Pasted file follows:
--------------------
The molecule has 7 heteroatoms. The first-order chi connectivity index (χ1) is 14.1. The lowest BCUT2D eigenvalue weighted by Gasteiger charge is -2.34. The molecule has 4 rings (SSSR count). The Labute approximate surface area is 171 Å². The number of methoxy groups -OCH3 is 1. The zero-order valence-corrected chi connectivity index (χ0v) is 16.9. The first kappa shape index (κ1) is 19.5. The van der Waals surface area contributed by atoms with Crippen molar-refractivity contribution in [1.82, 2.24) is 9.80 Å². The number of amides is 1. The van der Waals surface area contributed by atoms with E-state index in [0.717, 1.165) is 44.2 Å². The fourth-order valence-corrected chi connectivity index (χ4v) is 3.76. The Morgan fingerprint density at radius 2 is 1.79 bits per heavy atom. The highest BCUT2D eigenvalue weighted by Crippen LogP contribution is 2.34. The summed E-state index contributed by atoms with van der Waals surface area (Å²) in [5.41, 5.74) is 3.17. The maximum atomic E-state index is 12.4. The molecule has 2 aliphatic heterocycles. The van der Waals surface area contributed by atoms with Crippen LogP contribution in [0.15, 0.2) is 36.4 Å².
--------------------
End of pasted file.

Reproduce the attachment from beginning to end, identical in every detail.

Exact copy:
The molecule has 7 heteroatoms. The first-order chi connectivity index (χ1) is 14.1. The lowest BCUT2D eigenvalue weighted by Gasteiger charge is -2.34. The molecule has 4 rings (SSSR count). The Labute approximate surface area is 171 Å². The number of methoxy groups -OCH3 is 1. The zero-order valence-corrected chi connectivity index (χ0v) is 16.9. The first kappa shape index (κ1) is 19.5. The van der Waals surface area contributed by atoms with Crippen molar-refractivity contribution in [1.82, 2.24) is 9.80 Å². The number of amides is 1. The van der Waals surface area contributed by atoms with E-state index in [0.717, 1.165) is 44.2 Å². The fourth-order valence-corrected chi connectivity index (χ4v) is 3.76. The Morgan fingerprint density at radius 2 is 1.79 bits per heavy atom. The highest BCUT2D eigenvalue weighted by Crippen LogP contribution is 2.34. The summed E-state index contributed by atoms with van der Waals surface area (Å²) in [5.41, 5.74) is 3.17. The maximum atomic E-state index is 12.4. The molecule has 2 aliphatic heterocycles. The van der Waals surface area contributed by atoms with Crippen LogP contribution in [0.15, 0.2) is 36.4 Å².